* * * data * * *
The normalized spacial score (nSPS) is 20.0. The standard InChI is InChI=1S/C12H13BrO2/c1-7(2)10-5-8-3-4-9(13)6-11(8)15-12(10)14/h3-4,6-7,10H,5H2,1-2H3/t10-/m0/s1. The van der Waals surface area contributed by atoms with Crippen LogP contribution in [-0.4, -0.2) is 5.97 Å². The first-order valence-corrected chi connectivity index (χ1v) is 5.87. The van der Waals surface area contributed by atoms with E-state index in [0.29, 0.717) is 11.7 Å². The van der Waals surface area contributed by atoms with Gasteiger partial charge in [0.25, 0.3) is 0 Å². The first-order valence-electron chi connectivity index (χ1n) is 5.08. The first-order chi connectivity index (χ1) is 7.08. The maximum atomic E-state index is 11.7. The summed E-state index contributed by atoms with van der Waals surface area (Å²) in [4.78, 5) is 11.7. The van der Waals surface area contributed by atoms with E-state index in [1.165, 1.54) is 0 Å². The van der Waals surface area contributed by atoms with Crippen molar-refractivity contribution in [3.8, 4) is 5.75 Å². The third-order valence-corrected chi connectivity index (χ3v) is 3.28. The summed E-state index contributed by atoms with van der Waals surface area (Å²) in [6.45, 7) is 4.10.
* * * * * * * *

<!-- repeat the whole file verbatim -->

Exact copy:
The normalized spacial score (nSPS) is 20.0. The standard InChI is InChI=1S/C12H13BrO2/c1-7(2)10-5-8-3-4-9(13)6-11(8)15-12(10)14/h3-4,6-7,10H,5H2,1-2H3/t10-/m0/s1. The van der Waals surface area contributed by atoms with Crippen LogP contribution in [-0.4, -0.2) is 5.97 Å². The first-order valence-corrected chi connectivity index (χ1v) is 5.87. The van der Waals surface area contributed by atoms with E-state index in [0.29, 0.717) is 11.7 Å². The van der Waals surface area contributed by atoms with Gasteiger partial charge in [0.25, 0.3) is 0 Å². The first-order valence-electron chi connectivity index (χ1n) is 5.08. The first-order chi connectivity index (χ1) is 7.08. The maximum atomic E-state index is 11.7. The summed E-state index contributed by atoms with van der Waals surface area (Å²) in [4.78, 5) is 11.7. The van der Waals surface area contributed by atoms with E-state index in [1.165, 1.54) is 0 Å². The van der Waals surface area contributed by atoms with Crippen molar-refractivity contribution in [3.8, 4) is 5.75 Å². The third-order valence-corrected chi connectivity index (χ3v) is 3.28. The summed E-state index contributed by atoms with van der Waals surface area (Å²) in [6.45, 7) is 4.10.